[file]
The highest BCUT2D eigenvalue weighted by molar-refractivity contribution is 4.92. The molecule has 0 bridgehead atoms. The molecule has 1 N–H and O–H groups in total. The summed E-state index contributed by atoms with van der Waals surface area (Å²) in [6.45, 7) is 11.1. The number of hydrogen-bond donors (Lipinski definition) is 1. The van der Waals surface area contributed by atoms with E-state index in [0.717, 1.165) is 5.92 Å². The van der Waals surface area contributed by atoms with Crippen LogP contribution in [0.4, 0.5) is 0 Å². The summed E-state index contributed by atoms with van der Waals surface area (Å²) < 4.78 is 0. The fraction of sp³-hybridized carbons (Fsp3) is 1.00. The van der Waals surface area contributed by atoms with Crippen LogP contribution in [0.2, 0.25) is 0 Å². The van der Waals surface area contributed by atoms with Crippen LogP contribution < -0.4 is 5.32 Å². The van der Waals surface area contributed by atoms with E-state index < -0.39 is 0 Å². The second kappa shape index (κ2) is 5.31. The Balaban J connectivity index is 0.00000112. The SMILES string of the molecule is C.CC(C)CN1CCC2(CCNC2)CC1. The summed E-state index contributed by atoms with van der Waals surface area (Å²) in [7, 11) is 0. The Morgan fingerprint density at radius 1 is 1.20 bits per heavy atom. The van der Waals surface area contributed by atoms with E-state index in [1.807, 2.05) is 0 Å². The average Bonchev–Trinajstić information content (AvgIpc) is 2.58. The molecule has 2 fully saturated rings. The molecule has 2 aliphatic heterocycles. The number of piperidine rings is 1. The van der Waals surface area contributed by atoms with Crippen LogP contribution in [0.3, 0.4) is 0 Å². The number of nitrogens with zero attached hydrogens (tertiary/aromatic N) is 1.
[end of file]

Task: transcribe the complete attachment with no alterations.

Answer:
The highest BCUT2D eigenvalue weighted by molar-refractivity contribution is 4.92. The molecule has 0 bridgehead atoms. The molecule has 1 N–H and O–H groups in total. The summed E-state index contributed by atoms with van der Waals surface area (Å²) in [6.45, 7) is 11.1. The number of hydrogen-bond donors (Lipinski definition) is 1. The van der Waals surface area contributed by atoms with E-state index in [0.717, 1.165) is 5.92 Å². The van der Waals surface area contributed by atoms with Crippen LogP contribution in [0.4, 0.5) is 0 Å². The summed E-state index contributed by atoms with van der Waals surface area (Å²) < 4.78 is 0. The fraction of sp³-hybridized carbons (Fsp3) is 1.00. The van der Waals surface area contributed by atoms with Crippen LogP contribution in [0.2, 0.25) is 0 Å². The van der Waals surface area contributed by atoms with Crippen LogP contribution < -0.4 is 5.32 Å². The van der Waals surface area contributed by atoms with E-state index < -0.39 is 0 Å². The second kappa shape index (κ2) is 5.31. The Balaban J connectivity index is 0.00000112. The SMILES string of the molecule is C.CC(C)CN1CCC2(CCNC2)CC1. The summed E-state index contributed by atoms with van der Waals surface area (Å²) in [7, 11) is 0. The Morgan fingerprint density at radius 1 is 1.20 bits per heavy atom. The van der Waals surface area contributed by atoms with E-state index in [1.807, 2.05) is 0 Å². The average Bonchev–Trinajstić information content (AvgIpc) is 2.58. The molecule has 2 fully saturated rings. The molecule has 2 aliphatic heterocycles. The number of piperidine rings is 1. The van der Waals surface area contributed by atoms with Crippen LogP contribution in [0.3, 0.4) is 0 Å². The number of nitrogens with zero attached hydrogens (tertiary/aromatic N) is 1.